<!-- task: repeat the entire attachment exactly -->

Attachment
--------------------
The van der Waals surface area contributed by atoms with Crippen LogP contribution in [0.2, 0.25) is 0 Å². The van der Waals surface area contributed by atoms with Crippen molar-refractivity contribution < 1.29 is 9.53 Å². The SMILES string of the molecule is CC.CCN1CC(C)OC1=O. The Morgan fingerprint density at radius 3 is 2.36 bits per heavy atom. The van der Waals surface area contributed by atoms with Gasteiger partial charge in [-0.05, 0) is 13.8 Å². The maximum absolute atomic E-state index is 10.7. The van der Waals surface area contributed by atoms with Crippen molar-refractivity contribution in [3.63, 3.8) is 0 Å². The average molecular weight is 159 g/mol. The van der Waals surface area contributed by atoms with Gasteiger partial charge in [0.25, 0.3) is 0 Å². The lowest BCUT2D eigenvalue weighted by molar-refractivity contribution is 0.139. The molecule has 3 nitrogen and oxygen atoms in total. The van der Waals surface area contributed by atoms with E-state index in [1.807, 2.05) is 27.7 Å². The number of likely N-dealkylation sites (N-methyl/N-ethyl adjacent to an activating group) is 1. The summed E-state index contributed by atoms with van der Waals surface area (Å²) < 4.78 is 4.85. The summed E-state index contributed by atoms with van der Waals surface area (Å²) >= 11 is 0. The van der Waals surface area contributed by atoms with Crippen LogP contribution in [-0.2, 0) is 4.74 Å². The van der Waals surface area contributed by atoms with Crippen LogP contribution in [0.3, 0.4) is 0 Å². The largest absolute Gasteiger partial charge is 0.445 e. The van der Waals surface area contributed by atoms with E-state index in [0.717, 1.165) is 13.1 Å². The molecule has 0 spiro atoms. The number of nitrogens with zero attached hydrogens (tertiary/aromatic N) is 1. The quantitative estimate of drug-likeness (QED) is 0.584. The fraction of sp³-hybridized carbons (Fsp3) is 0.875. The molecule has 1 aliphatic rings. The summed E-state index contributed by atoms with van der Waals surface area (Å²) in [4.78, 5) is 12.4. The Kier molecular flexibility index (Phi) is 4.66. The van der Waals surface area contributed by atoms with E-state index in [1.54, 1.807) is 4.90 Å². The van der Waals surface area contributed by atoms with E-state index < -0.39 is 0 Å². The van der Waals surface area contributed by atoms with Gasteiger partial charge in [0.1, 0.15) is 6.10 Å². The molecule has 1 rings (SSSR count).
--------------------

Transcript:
The van der Waals surface area contributed by atoms with Crippen LogP contribution in [0.2, 0.25) is 0 Å². The van der Waals surface area contributed by atoms with Crippen molar-refractivity contribution < 1.29 is 9.53 Å². The SMILES string of the molecule is CC.CCN1CC(C)OC1=O. The Morgan fingerprint density at radius 3 is 2.36 bits per heavy atom. The van der Waals surface area contributed by atoms with Gasteiger partial charge in [-0.05, 0) is 13.8 Å². The maximum absolute atomic E-state index is 10.7. The van der Waals surface area contributed by atoms with Crippen molar-refractivity contribution in [3.63, 3.8) is 0 Å². The average molecular weight is 159 g/mol. The van der Waals surface area contributed by atoms with Gasteiger partial charge in [0.25, 0.3) is 0 Å². The lowest BCUT2D eigenvalue weighted by molar-refractivity contribution is 0.139. The molecule has 3 nitrogen and oxygen atoms in total. The van der Waals surface area contributed by atoms with E-state index in [1.807, 2.05) is 27.7 Å². The number of likely N-dealkylation sites (N-methyl/N-ethyl adjacent to an activating group) is 1. The summed E-state index contributed by atoms with van der Waals surface area (Å²) < 4.78 is 4.85. The summed E-state index contributed by atoms with van der Waals surface area (Å²) >= 11 is 0. The van der Waals surface area contributed by atoms with Crippen LogP contribution in [-0.2, 0) is 4.74 Å². The van der Waals surface area contributed by atoms with Crippen LogP contribution in [0.3, 0.4) is 0 Å². The largest absolute Gasteiger partial charge is 0.445 e. The van der Waals surface area contributed by atoms with E-state index in [0.717, 1.165) is 13.1 Å². The molecule has 0 spiro atoms. The number of nitrogens with zero attached hydrogens (tertiary/aromatic N) is 1. The quantitative estimate of drug-likeness (QED) is 0.584. The fraction of sp³-hybridized carbons (Fsp3) is 0.875. The molecule has 1 aliphatic rings. The summed E-state index contributed by atoms with van der Waals surface area (Å²) in [4.78, 5) is 12.4. The Kier molecular flexibility index (Phi) is 4.66. The van der Waals surface area contributed by atoms with E-state index in [1.54, 1.807) is 4.90 Å². The van der Waals surface area contributed by atoms with E-state index < -0.39 is 0 Å². The van der Waals surface area contributed by atoms with Gasteiger partial charge in [0.1, 0.15) is 6.10 Å². The molecule has 1 rings (SSSR count).